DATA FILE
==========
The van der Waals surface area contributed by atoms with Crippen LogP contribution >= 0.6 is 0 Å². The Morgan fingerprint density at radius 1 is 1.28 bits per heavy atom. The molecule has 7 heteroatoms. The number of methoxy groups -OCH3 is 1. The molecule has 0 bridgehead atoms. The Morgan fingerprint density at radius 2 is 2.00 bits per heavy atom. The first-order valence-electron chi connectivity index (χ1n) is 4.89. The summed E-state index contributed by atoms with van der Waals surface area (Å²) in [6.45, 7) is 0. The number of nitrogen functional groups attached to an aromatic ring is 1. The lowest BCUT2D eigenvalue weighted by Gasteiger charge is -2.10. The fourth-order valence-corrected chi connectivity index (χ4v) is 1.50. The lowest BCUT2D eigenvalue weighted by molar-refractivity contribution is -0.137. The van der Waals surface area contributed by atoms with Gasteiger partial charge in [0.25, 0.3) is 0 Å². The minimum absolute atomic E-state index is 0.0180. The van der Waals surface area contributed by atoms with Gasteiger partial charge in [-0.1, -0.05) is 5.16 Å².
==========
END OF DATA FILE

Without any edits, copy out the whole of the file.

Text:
The van der Waals surface area contributed by atoms with Crippen LogP contribution >= 0.6 is 0 Å². The Morgan fingerprint density at radius 1 is 1.28 bits per heavy atom. The molecule has 7 heteroatoms. The number of methoxy groups -OCH3 is 1. The molecule has 0 bridgehead atoms. The Morgan fingerprint density at radius 2 is 2.00 bits per heavy atom. The first-order valence-electron chi connectivity index (χ1n) is 4.89. The summed E-state index contributed by atoms with van der Waals surface area (Å²) in [6.45, 7) is 0. The number of nitrogen functional groups attached to an aromatic ring is 1. The lowest BCUT2D eigenvalue weighted by Gasteiger charge is -2.10. The fourth-order valence-corrected chi connectivity index (χ4v) is 1.50. The lowest BCUT2D eigenvalue weighted by molar-refractivity contribution is -0.137. The van der Waals surface area contributed by atoms with Gasteiger partial charge in [0.25, 0.3) is 0 Å². The minimum absolute atomic E-state index is 0.0180. The van der Waals surface area contributed by atoms with Gasteiger partial charge in [-0.1, -0.05) is 5.16 Å².